“Yet for all of this severity, there is one thing that needs to be said: this darkness of Christ is merciful, and even when you burn in the torment of his presence, it is the burning of a compassionate gaze fixed upon you. The Devil’s darkness is different. His is the voice that whispers hatred, twisting the knife in your side, flooding and crushing with despair. Satan is a parasite and a predator who cares nothing for his servants when all is said and done. The darkness of Satan the Accuser leads only to degradation and death; the darkness of Christ is the death that serves as a passageway to ascension. Contemplate these things and you will begin to see the difference. Not all light is the same, and neither is all darkness. Devote yourself to truth, and you will begin to be able to separate the voice of the true Light-bearer from that of the imposter who masquerades as an angel.”
The gravity and implications of Elijah’s statements would cause black metal fans and devout Christians alike to be stricken into introspection. But regardless of one’s beliefs, it is undeniable that, apart from the sonic element of black metal, a primary and defining feature of the genre’s identity lies within, or draws from the Christian mythos.
By way of a worldview hinged on religious beliefs and a love of Christ, Elijah seems to appreciate the real power, however hostile and dangerous, held within black metal that, more often than not, black metal bands do not. It quickly becomes clear why Tamu has been able to carve a place within this community the way he has. Unlike so many of his faithful ilk of today, Elijah does not merely deny and scoff at that which varies from his own beliefs, but avidly seeks to understand them.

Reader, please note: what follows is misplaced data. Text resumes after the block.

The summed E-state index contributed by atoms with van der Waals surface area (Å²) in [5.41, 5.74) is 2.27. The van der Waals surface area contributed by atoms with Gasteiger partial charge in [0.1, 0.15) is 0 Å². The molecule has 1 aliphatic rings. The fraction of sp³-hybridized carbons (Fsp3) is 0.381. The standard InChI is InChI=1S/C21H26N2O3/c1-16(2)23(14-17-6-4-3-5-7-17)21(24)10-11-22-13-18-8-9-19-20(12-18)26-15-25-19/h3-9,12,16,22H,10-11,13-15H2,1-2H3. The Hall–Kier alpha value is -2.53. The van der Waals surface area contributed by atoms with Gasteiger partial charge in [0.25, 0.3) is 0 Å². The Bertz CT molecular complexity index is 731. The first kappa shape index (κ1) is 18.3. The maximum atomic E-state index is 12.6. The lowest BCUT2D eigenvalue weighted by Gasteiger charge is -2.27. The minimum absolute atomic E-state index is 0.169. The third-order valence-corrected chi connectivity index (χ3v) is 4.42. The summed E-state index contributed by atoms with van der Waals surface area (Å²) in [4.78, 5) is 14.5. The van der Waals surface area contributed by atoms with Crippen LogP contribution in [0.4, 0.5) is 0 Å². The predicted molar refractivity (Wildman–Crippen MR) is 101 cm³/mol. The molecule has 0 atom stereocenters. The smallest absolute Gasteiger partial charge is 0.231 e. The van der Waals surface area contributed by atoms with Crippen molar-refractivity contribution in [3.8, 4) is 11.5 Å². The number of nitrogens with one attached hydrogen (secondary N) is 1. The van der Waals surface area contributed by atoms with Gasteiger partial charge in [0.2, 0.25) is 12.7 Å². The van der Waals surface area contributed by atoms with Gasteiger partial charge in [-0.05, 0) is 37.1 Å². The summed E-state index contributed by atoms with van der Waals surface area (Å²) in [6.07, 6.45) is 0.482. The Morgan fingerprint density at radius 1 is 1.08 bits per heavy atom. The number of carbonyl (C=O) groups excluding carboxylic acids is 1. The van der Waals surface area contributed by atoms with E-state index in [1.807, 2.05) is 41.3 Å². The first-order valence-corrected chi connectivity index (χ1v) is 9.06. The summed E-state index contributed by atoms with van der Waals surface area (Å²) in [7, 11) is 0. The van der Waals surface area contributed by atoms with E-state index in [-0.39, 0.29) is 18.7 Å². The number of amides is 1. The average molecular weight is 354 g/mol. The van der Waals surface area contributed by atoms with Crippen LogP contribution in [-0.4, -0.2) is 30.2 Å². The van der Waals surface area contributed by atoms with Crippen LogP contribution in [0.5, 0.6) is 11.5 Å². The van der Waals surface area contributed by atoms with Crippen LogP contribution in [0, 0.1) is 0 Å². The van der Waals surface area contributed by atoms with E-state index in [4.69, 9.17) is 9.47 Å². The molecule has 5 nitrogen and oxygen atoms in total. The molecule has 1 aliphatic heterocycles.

“This is a good place to comment on some interesting developments regarding theistic Satanism and Luciferianism. Certainly neither of these categories is monolithic or easily defined and there’s a lot of overlap, with many people who refer to themselves as both. Yes, both are a veneration of the fallen angel, but this shift in primary focus from the aspect of Adversary to that of Light-bearer underlines a sapiential shift that interests me. Those who have made this shift have recognized that negation in and of itself is inferior to that which is ineffably substantive—i.e. the Divine. Darkness and adversarial energy are important, of course. But they are inherently inferior principles to light and unity. This is not soft sentimentalism, nor does it preclude the idea of divine severity. You will find these ideas attested to in perennial wisdom across ages and civilizations. The shadows are a liminal place for initiation, but the highest goal is solar ascension. Theistic Satanism, defined as such, is still very young. For those who have taken this path out of a genuine desire for truth and ennoblement of spirit, the road has often led to interesting places. Johannes Nefastos’ Fosforos is among the most moving esoteric texts I’ve read, even though it’s written by a Satanist. Perhaps unexpectedly, the book is replete with direct quotations of Jesus Christ, and in almost every one of these cases his words are treated with utmost respect. Despite Nefastos’ averse stance toward Christianity, he genuinely sees Jesus as an exemplary Luficerian figure. He writes, “May Lucifer-Christos help all those who look into the abyss to make their choice wisely”, and if I take the liberty of interpreting that epithet in its raw etymological sense of “Light-bearer, Anointed One”, I could say the exact same thing—the difference being that I am referring exclusively to the man Yeshua and absolutely none other. Still, there’s a certain power in names and titles, so I don’t address my personal prayers to “Lucifer”, even if I truly believe that Jesus has the truer claim to that title than Satan. Returning to Fosforos—in a particularly poetic moment, Nefastos writes the following: